The Bill of Rights Lesson for Kids: Definition & Summary

Instructor: Crystal Ladwig
Do you like rules? Do you think your class or family rules are fair? What if you had the chance to improve them? That's what the members of the First Congress of the United States did when they created the Bill of Rights.

Introducing the Constitution

The United States Constitution was created in 1787, and this document describes how the government of the United States will run. It outlines that the government will be divided into three branches: Legislative (makes laws), Executive (carries out those laws), and Judicial (evaluates the laws).

What's the point of dividing the government up into these three branches? It creates a system of checks and balances that makes sure no one branch (or part of the government) can have too much power, because one branch can always be overruled by the other two.

Signing of the Constitution
Signing of the Constitution

What Is the Bill of Rights?

The Constitution was written by the Founding Fathers over four months during a hot summer in 1787, and they were quick to finish the long hours of debating and writing in a stuffy, crowded room. For that reason, the Constitution was lacking some important stuff. It makes clear what roles the federal (or national) government will have, but it doesn't say much about the rights of individuals.

To fix this oversight, the First Congress (made up of the Legislative Branch) created the Bill of Rights in 1789 to make sure that individual rights were guaranteed in the Constitution. They did this by creating 10 amendments (additions) to the Constitution. Although the Constitution now has 27 amendments, these first 10 are collectively known as the Bill of Rights.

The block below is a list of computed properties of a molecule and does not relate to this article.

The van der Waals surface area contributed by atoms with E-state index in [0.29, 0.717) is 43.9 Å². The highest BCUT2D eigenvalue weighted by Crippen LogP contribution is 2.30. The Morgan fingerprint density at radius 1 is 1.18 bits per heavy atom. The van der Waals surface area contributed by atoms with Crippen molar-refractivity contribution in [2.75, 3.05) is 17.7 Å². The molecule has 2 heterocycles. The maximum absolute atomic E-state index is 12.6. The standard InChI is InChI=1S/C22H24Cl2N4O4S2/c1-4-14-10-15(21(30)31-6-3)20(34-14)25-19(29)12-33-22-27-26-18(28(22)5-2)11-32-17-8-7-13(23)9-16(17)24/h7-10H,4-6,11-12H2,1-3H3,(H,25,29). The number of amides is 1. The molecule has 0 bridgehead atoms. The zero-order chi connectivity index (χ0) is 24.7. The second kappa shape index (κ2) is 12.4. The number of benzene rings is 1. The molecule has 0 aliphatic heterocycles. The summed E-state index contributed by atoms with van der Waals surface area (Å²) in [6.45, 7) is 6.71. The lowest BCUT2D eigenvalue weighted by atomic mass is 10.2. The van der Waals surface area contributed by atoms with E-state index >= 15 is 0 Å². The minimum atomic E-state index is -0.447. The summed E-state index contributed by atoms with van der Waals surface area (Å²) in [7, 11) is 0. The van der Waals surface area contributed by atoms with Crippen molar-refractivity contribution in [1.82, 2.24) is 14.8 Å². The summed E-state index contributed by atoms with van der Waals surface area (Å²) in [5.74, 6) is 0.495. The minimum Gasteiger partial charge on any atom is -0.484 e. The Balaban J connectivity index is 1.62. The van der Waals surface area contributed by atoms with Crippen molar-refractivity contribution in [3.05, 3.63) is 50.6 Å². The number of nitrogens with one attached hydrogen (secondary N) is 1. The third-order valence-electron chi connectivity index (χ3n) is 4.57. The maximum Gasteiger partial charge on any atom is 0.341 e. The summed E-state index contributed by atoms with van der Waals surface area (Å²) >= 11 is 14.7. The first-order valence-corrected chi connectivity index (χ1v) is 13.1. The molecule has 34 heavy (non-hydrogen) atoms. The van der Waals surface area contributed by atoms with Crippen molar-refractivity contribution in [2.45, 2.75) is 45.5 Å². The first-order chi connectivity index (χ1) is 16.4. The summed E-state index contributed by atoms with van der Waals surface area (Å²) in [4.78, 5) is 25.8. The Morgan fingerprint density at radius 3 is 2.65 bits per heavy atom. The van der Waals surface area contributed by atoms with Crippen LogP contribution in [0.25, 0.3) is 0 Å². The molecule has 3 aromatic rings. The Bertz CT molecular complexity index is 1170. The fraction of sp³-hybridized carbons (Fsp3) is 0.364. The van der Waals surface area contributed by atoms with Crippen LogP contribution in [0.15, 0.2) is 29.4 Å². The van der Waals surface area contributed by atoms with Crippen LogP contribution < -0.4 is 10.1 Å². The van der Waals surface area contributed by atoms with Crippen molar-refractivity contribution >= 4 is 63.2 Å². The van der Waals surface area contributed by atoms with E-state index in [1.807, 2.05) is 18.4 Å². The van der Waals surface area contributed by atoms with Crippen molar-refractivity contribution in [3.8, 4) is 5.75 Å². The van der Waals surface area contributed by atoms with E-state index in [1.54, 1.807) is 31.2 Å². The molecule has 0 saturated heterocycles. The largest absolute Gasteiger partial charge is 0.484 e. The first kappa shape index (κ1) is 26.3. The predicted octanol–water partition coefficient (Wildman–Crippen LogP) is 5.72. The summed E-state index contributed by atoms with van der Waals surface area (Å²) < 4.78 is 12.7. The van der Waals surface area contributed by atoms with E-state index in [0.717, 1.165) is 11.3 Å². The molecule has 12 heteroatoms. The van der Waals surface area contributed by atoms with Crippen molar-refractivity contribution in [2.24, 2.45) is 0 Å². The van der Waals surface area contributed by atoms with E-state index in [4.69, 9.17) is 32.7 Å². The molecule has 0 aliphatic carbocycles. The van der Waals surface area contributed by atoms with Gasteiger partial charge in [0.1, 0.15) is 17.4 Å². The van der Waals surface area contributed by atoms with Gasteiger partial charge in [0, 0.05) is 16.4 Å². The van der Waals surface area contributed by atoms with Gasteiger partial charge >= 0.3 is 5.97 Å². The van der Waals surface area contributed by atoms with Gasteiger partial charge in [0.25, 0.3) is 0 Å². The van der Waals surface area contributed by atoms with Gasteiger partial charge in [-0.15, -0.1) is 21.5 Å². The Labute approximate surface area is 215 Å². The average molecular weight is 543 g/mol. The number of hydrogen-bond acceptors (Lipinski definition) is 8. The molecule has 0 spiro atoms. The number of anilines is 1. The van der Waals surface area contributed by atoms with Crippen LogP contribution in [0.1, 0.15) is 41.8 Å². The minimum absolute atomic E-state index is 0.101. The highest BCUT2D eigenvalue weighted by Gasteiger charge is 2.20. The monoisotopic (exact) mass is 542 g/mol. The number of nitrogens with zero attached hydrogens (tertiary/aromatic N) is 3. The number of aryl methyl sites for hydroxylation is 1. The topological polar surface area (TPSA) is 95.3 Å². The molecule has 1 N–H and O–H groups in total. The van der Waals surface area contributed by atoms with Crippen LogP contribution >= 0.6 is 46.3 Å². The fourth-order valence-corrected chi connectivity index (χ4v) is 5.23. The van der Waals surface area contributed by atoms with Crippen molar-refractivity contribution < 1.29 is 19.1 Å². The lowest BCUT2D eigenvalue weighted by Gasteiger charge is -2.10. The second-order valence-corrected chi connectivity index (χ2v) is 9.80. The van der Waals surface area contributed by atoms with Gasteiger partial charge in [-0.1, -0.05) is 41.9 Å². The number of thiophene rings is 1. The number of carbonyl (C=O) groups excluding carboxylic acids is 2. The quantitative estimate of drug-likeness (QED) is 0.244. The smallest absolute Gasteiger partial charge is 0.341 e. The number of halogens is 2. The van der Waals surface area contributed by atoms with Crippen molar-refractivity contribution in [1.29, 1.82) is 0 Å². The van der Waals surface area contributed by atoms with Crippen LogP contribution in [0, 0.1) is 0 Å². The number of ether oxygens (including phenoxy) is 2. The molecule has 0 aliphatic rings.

The U.S. Bill of Rights
Bill of Rights

What's In the Bill of Rights

When the First Congress gathered to write the Bill of Rights, they actually came up with 19 amendments. However, that number was pared down to 12, only 10 of which were approved by the states and went on to become the Bill of Rights. Let's look over the basics of those 10 amendments:

First Amendment: Protects individual rights of American citizens (such as freedom of religion and speech as well as peaceful assembly or gathering).

Second Amendment: Says that people have the right to keep and carry guns and that states have the right to a militia (or group of soldiers).

Third Amendment: States that soldiers may not be housed in a private home without permission of the owner.

Fourth Amendment: Prevents the government from unreasonable searches and seizure (or taking) of private property.

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